Addendum: Don't overlook the audio limitation either
The above is all completely ignoring the impact of the stipulation that a phantasmal force is silent. Is a fireball silent? Not at all. An illusory fireball with no sound effects is not very convincing, and unlikely to fool even stupid opponents, even stupid opponents who have already been hit by a real fireball. In fact, having just experience a real one with all the sound and fury of real fire, they'd be more likely to notice that a silent one is not quite right.
This is a very tricky question; but a very good one. The primary deciding factor is not rules, be they written or interpreted, but the Dungeon Master's ruling in question.
Since Phantasmal Force creates an illusion so vividly rooted into the afflicted target's mind that the target's thought process rationalizes any interactions with the illusion (an illusion ONLY the afflicted creature can see) to be perceived as real, and an illusion made to look like a creature can deal damage in the form of 'an attack' against the afflicted target, I would rule that yes; Phantasmal Force creates such a realistic illusion as to create opportunities for the 5E Advantage system (granting the rogue sneak attack as below).
"...you can deal an extra 1d6 damage to one creature you hit if you have advantage on the attack roll..."
Keep in mind that I am saying the illusion would grant Advantage (one of the factors a rogue needs to use sneak attack) , not that it counts as an ally creature within 5ft of the target (see below); because the creature is an illusion only perceived by the target and is not physically there for all other intents and purposes.
"...you don't need Advantage on the attack roll if another enemy of the target is within 5ft of it..."
This same reasoning can be said about flanking. If flanking states that the enemy in question must have a physical threat on opposite sides of it, I would render the target not flanked, but certainly distracted or concerned enough with its illusory threat to be unable to put up a proper defense against a REAL enemy coming up behind (or beside) it.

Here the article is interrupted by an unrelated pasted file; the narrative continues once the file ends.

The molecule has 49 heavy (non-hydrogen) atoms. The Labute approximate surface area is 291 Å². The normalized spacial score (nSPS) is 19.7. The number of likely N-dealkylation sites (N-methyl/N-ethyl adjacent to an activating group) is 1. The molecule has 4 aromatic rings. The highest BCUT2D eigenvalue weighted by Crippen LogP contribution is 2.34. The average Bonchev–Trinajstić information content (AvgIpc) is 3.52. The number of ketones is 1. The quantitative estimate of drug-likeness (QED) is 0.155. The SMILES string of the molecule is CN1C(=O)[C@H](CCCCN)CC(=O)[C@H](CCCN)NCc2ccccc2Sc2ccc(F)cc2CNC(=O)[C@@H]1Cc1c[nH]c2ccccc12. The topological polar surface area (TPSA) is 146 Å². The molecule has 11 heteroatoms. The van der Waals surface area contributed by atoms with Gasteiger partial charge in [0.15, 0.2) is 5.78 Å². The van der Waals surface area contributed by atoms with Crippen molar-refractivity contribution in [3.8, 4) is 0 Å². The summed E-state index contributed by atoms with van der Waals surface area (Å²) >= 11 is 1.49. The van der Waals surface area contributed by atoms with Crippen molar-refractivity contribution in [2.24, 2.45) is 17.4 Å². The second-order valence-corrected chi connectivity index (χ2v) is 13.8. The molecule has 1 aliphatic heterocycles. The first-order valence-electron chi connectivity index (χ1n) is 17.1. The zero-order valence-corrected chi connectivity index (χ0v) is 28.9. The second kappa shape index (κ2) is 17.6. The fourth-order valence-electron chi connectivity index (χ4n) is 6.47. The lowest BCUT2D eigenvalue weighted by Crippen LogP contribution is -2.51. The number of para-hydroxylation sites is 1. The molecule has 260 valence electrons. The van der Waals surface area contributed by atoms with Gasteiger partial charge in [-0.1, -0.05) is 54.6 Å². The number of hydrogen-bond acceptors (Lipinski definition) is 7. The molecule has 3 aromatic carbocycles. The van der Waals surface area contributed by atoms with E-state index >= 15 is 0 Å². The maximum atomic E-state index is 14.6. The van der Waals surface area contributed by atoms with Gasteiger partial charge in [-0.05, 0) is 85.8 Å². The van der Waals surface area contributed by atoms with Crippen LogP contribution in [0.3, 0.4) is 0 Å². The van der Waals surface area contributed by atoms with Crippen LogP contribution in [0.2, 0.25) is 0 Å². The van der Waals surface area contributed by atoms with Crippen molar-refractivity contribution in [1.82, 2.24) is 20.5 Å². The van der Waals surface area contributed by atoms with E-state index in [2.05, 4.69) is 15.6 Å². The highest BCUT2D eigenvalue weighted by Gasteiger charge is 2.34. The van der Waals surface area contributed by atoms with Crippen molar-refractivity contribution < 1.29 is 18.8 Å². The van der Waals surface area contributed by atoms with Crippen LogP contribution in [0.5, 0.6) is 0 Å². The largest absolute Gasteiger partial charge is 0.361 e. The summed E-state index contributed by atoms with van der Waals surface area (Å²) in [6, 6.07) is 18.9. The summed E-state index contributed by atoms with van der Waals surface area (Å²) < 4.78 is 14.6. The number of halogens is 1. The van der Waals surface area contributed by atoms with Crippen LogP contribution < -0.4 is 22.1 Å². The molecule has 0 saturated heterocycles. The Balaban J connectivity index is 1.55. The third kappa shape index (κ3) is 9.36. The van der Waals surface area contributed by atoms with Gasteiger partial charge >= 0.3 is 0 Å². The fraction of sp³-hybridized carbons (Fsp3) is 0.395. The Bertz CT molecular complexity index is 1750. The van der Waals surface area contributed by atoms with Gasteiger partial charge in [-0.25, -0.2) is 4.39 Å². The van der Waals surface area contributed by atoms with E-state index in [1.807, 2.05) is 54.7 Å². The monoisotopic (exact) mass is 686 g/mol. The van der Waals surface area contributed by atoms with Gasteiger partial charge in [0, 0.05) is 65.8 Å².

Other Dungeon Master's might interpret this differently and disagree with me. So in this case, point out the entire Phantasmal Force entry to your DM and let he or she make a ruling.
Yes. It can move wherever the target goes (assuming the thing created can move).
Ultimately, it is the DM's decision however I think the evidence definitely supports it being able to move with the target since it is in their head anyway.
Jeremy Crawford's tweet (emphasis mine) indicates that the size of the illusion/phantasm is limited to a 10ft cube.
Note he doesn't say "stays within the 10-foot cube"...
Couple that with the fact that you target the creature not an area or point in space for this spell to seed the mind of the target with the phantasm. It does not anywhere indicate that it can't move out of the 10ft cube it starts in and since everything occurs within the victim's head there would be no reason that it couldn't if it were an imagined creature.
This means that when you cast you target a creature within 60ft with the idea of a creature or object no larger than a 10ft cube. After that point for the duration (assuming you chose something that is ambulatory such as a lion) it will follow and attack the subject of the spell.
Mike Mearls' tweet also indicates that such a phantasm need not roll to attack; it just automatically does damage. I would expect the text of the spell to indicate as much if it were required.